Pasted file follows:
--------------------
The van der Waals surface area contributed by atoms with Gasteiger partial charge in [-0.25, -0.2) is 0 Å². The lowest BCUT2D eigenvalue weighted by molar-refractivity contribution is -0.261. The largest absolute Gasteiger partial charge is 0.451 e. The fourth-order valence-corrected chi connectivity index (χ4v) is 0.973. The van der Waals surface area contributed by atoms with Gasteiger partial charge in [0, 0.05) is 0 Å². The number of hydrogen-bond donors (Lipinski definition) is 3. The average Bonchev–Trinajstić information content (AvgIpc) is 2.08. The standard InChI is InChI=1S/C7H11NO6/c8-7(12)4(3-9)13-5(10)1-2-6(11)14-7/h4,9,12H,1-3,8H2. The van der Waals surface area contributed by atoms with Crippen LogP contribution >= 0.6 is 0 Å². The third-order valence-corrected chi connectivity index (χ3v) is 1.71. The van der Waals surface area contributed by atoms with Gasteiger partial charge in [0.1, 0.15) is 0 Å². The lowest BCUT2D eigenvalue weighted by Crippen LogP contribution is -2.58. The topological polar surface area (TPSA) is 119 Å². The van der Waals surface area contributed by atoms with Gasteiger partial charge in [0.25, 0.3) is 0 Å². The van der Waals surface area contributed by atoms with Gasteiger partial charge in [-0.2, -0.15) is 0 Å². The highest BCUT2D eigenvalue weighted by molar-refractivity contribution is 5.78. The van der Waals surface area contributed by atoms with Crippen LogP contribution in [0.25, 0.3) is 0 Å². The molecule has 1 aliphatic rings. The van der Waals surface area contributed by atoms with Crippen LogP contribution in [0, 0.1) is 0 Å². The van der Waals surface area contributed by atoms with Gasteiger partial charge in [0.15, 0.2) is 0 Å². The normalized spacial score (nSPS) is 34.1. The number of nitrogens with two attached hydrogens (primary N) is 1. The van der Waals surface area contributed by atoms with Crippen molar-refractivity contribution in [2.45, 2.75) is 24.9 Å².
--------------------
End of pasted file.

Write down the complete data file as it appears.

The van der Waals surface area contributed by atoms with Gasteiger partial charge in [-0.25, -0.2) is 0 Å². The lowest BCUT2D eigenvalue weighted by molar-refractivity contribution is -0.261. The largest absolute Gasteiger partial charge is 0.451 e. The fourth-order valence-corrected chi connectivity index (χ4v) is 0.973. The van der Waals surface area contributed by atoms with Gasteiger partial charge in [0, 0.05) is 0 Å². The number of hydrogen-bond donors (Lipinski definition) is 3. The average Bonchev–Trinajstić information content (AvgIpc) is 2.08. The standard InChI is InChI=1S/C7H11NO6/c8-7(12)4(3-9)13-5(10)1-2-6(11)14-7/h4,9,12H,1-3,8H2. The van der Waals surface area contributed by atoms with Crippen LogP contribution >= 0.6 is 0 Å². The third-order valence-corrected chi connectivity index (χ3v) is 1.71. The van der Waals surface area contributed by atoms with Gasteiger partial charge in [0.1, 0.15) is 0 Å². The lowest BCUT2D eigenvalue weighted by Crippen LogP contribution is -2.58. The topological polar surface area (TPSA) is 119 Å². The van der Waals surface area contributed by atoms with Gasteiger partial charge in [0.25, 0.3) is 0 Å². The van der Waals surface area contributed by atoms with Gasteiger partial charge in [-0.2, -0.15) is 0 Å². The highest BCUT2D eigenvalue weighted by molar-refractivity contribution is 5.78. The van der Waals surface area contributed by atoms with Crippen LogP contribution in [0.25, 0.3) is 0 Å². The molecule has 1 aliphatic rings. The van der Waals surface area contributed by atoms with Crippen LogP contribution in [0, 0.1) is 0 Å². The van der Waals surface area contributed by atoms with Gasteiger partial charge in [0.15, 0.2) is 0 Å². The normalized spacial score (nSPS) is 34.1. The number of nitrogens with two attached hydrogens (primary N) is 1. The van der Waals surface area contributed by atoms with Crippen molar-refractivity contribution in [2.45, 2.75) is 24.9 Å².